Demand for fitness professionals is predicted to grow by 24 percent over the next seven years. This increased demand is expected to come primarily from business, health professionals and insurance companies aiming to reduce the prevalence of obesity and sedentary lifestyles and their negative effects on health.

Source: U.S. Bureau of Labor Statistics

The study, which was funded by the National Institutes of Health and published in the July 26, 2012, online edition of the journal Obesity, demonstrates the important role health coaches can play in helping people lose weight. It’s no secret that the U.S. is facing an unprecedented health crisis due to the dramatic rise in overweight and obesity, with two out of three Americans now classified as overweight or obese. But rather than continuing to focus on the problems caused by the obesity epidemic, qualified health coaches have an opportunity to actually do something about it—to be the solution for so many people who desperately want to lose weight and live healthier lives, but simply don’t know where to start.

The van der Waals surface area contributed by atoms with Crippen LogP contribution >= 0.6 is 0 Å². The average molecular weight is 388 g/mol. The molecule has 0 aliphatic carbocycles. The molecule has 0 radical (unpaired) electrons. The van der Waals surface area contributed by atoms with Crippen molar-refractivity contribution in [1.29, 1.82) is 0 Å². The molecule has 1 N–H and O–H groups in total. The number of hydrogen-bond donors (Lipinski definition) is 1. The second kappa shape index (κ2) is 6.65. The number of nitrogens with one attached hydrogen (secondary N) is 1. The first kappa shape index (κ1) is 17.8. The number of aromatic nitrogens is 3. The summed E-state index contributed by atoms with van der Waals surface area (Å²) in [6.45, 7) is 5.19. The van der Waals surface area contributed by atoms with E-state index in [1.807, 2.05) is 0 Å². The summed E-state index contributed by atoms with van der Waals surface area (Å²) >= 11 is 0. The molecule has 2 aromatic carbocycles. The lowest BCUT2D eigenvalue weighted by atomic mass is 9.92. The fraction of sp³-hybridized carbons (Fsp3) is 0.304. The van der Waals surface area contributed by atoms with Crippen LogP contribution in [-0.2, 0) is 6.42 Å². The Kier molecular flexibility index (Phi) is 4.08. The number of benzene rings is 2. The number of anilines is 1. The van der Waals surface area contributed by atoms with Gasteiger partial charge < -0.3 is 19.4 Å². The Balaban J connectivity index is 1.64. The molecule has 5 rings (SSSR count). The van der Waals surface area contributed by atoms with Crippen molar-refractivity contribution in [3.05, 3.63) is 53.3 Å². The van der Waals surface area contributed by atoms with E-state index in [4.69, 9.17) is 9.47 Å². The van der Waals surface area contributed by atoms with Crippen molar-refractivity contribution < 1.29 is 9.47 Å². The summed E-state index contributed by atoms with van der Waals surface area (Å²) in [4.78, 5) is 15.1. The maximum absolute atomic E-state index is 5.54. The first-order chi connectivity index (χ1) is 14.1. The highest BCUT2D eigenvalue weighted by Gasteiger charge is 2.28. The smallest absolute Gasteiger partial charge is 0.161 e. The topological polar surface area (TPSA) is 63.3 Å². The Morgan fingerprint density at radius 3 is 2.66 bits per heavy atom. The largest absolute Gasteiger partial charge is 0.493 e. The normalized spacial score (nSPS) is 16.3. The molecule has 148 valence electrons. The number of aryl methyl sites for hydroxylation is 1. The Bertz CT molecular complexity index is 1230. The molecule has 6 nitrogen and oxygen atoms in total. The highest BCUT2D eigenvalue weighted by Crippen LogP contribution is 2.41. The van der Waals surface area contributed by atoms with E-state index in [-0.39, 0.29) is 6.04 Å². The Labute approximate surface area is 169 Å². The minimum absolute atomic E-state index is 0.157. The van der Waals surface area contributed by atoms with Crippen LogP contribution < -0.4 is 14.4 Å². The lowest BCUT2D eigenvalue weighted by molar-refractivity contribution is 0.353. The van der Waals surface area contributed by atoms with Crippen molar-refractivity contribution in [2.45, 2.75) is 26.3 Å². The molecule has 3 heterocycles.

Health coaches don’t focus solely on things like reducing calories or increasing exercise. Instead, they teach the principles of behavioral modification and help clients overcome the psychological barriers that keep them from achieving their goals on a daily basis. They also do an effective job of convincing clients that, to really make permanent and positive changes in their lives, they must commit to working toward living a healthier lifestyle today, tomorrow and for the rest of their lives.

And that’s the key for everyone, whether or not weight loss is the goal. Health coaches are trained to help clients address the behavioral factors and habits that affect a wide range of issues, such as smoking, inactivity and stress. From the overworked executive to the first-time mother adjusting to life with a newborn, health coaches can offer the guidance and tools these individuals need to overcome their challenges and regain a greater level of health and well-being.